While tribes, conservationists and the fishing industry lobbied Congress to take into consideration the impact dams would have on fish, the Bonneville Power Administration hired folk singer Woody Guthrie in 1941 to write songs promoting hydroelectric projects on the Columbia. In one month, he wrote 26 songs about the river and benefits of dams, and his work was widely distributed.

Drilling and channel blasting for The Dalles Dam, which would inundate Celilo, began in 1953. In the exhibit, you can see a photo of the first blast. A placard notes it took place the same day as the annual Spring Salmon Feast at Celilo. The falls disappeared on March 10, 1957, under a 24-mile reservoir. Some accounts say 10,000 people came to witness the spectacle, but the exhibit states only a few indians attended, and those who did openly wept and sang songs of mourning as the ancient village, fishing and burial grounds disappeared.

In 1964, the Federal Power Commission issued a license to the Pacific Northwest Power Company to build and operate the High Mountain Sheep Dam on the Snake River in Hells Canyon. Many thought it was only a matter of time before “Lake Mead of the Pacific Northwest” was created, which is how one person described what damming the river would look like. The exhibit details the advocacy efforts that led to a bombshell Supreme Court decision that no dam was in the best interest of the public.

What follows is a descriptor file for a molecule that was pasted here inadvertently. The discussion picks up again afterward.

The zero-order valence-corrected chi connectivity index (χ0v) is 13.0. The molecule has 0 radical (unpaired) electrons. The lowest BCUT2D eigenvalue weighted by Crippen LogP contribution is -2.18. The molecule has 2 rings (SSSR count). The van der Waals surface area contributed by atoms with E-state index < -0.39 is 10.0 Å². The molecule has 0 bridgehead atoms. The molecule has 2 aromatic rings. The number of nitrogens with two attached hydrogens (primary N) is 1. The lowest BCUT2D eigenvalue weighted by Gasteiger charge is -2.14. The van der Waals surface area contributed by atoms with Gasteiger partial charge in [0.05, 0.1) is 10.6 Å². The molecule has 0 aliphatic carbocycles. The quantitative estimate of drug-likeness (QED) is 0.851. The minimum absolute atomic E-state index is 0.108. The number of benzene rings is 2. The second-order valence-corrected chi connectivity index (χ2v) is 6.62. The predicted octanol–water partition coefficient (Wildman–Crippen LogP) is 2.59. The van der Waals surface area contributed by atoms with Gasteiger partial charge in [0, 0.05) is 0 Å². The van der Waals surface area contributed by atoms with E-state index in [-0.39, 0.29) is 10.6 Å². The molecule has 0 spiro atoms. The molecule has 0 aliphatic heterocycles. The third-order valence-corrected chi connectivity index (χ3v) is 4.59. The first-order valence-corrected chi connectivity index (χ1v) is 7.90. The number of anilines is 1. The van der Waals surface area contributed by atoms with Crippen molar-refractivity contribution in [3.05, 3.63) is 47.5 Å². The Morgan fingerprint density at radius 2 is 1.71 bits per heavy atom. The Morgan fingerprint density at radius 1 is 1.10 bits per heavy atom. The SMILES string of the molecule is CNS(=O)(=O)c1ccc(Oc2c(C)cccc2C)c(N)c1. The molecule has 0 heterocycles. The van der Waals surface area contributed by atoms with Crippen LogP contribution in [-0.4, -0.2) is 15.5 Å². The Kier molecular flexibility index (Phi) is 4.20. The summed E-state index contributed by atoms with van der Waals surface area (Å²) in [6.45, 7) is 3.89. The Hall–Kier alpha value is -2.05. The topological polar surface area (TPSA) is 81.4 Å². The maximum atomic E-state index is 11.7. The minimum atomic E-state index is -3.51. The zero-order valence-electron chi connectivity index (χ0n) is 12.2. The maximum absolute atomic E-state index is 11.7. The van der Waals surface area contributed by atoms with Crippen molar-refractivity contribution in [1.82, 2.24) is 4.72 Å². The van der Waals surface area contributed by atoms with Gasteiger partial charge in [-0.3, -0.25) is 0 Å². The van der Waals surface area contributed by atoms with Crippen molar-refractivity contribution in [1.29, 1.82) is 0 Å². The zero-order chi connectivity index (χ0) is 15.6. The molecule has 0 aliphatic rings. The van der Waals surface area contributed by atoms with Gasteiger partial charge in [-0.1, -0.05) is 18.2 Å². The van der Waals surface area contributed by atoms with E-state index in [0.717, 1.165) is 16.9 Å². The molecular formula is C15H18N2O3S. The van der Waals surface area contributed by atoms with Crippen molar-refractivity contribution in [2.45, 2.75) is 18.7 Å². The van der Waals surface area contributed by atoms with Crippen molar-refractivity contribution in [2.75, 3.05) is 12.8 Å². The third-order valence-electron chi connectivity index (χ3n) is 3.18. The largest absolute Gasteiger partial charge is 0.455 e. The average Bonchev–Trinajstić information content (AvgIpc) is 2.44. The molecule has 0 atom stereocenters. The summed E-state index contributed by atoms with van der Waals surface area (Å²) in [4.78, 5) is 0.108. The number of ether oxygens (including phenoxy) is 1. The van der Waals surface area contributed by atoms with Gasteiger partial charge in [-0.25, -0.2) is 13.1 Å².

“The importance of salmon and steelhead in our outdoor life as well as in commerce is so great that there certainly comes a time when their destruction might necessitate a halt to so-called ‘improvement’ or ‘development of waterways,’ Justice William O. Douglas wrote in the court’s decision.

The exhibit also explores tribal projects to restore fish populations and strengthen traditional laws. The Nez Perce Tribe with the Confederations at Yakama, Umatilla and Warm Springs, share jurisdiction of Intertribal Fish Commission. The exhibit explains that this work is inspired by the original law, which was “dishonored” when the river habitat was altered by physical barriers that changed the flow and temperature of water. When the river was no longer able to sustain the salmon the tribes argued that, according to treaty rights, the government was obligated to work with them moving forward. Recent developments will be discussed in a series of talks accompanying the exhibit.


WHAT: “Dams.Fish.Controversy”

WHEN: Through June 22, 2019

WHERE: Lewis-Clark Center for Arts & History upstairs gallery,  415 Main St., Lewiston

COST: Free, donations welcome. Gallery hours are 11 a.m. to 4 p.m. Tuesday to Saturday.


  • 5:30 p.m. Thursday, May 16-- Confluence Project Story Gathering (click here for the story)

  • 6 p.m. May 30 -- “The Oregon Emigrant Trail, Imnaha Smolt Version: Navigating the Imnaha and Beyond,” Nez Perce Fisheries biologists Lora Tennant and Brian Simmons will describe how Imnaha salmon and steelhead fare as they migrate through the dam hydro systems.

  • 5 p.m. June 6 -- “Hydro Dams History and Issues in Nez Perce Treaty Lands and Watersheds,” Nez Perce Tribal elder Silas Whitman will talk about culture, salmon and the Snake River dams.